The Opposition supports the Government in its proposal to direct investment. Although the Government has taken too long to take this action what it has done is a step in the right direction. The problem that exists in Australia is common to other countries. I direct the attention of honorable members to an article in " New Statesman ", of 24th March, 1961. It is headed "A Four-Year Plan for Britain" and is written by the Right Honorable Harold Wilson, M.P. He, of course, will be the future Chancellor of the Exchequer in Great Britain on the Labour Party's return to power in that country. Britain is facing the same problem as Australia. Under the capitalist system money is flowing into nonessential industries where it can earn the greatest profit; it is not being invested in the interests of the community. In the article 1 have mentioned Mr. Harold Wilson referred to investment in new industrial buildings, plant and machinery in 1959 and revealed that Britain was diverting 15.5 per cent, of the gross national product into these industries. In West Germany, it was 23 per cent., in the United States of America 17 to 20 per cent, and in the Soviet Union 30 per cent. According to my own figures, in Australia it was 17 to 18 per cent. We can see, therefore, what is done under the socialist system of the Soviet Union. My friends on the opposite side of the House may smile, but this is something that we should consider. The Soviet Union is diverting 30 per cent, of its gross national product into essential industries, and this must be compared with 18 per cent, in Australia and 15.5 per cent, in Great Britain. Only a fool would refuse to take notice of these facts. We know already of the scientific advances in the Soviet Union.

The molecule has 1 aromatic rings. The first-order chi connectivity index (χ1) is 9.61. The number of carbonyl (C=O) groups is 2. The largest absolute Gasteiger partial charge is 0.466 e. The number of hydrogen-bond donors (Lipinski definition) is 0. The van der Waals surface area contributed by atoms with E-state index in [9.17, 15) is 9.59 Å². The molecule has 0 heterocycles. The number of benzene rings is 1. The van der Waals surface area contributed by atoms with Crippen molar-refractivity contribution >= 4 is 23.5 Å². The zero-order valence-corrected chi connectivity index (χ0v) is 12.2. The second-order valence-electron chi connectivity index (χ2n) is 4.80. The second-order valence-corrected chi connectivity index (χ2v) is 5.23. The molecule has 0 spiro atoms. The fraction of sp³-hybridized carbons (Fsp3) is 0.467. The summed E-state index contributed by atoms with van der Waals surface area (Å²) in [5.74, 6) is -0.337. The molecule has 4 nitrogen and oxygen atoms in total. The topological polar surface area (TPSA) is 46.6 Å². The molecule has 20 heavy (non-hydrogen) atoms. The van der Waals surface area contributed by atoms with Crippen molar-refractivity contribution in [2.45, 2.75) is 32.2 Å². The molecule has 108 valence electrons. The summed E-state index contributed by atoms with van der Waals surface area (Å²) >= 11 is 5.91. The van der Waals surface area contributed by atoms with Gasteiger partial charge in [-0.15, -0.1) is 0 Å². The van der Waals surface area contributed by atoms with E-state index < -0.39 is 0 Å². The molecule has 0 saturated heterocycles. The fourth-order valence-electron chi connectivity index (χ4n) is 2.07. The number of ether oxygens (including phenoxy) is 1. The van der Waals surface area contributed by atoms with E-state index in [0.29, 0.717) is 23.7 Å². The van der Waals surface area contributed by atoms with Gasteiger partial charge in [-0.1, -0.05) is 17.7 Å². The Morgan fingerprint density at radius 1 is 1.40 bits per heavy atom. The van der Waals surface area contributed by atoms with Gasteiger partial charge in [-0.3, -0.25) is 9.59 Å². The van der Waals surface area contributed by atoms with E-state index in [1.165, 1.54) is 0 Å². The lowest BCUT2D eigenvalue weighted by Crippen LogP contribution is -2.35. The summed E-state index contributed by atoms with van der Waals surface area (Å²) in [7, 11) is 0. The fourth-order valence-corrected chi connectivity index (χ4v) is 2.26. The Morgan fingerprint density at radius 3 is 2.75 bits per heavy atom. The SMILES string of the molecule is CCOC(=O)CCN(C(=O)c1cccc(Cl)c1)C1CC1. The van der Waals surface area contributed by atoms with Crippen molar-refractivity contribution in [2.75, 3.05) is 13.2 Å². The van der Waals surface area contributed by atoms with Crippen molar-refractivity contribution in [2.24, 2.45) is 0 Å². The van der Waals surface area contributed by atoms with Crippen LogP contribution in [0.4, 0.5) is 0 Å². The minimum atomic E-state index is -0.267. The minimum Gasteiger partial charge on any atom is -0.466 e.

In citing Mr. Wilson, I should point out that he obtained his information from a speech made to members of the American Chamber of Manufactures by Mr. Allan Dulles, the Director of the Central Intelligence Agency of the United States of America. His intelligence on Cuba was not very good, but I will accept him as an authority on the matter 1 am discussing. Mr. Wilson also gave some figures on education, and honorable members opposite should take some notice of them. The Soviet Union is spending 10 per cent, of its national income on education; Great Britain 4 per cent, and Australia only 2 per cent. Each year, there are 130,000 science and engineering graduates in the Soviet Union, but only 13,000 in Great Britain and 1,500 in Australia. On a population basis the Soviet Union has 1h science and engineering graduates to every graduate in those faculties in the United Kingdom. Similarly, in Australia there is only one graduate for every 4i graduates in the Soviet Union.

This position cannot be ignored. Clearly, we must divert some of our money into essential industries and into education. These matters must receive the highest priority, and this is where the capitalist system fails. As a socialist party, the Labour Party is the only party that is willing to undertake the development that is needed in Australia. Although this matter has been raised time and time again, the Government ignores the challenge. We know that the Government allows luxury home units to be built although sufficient homes are not available for the people.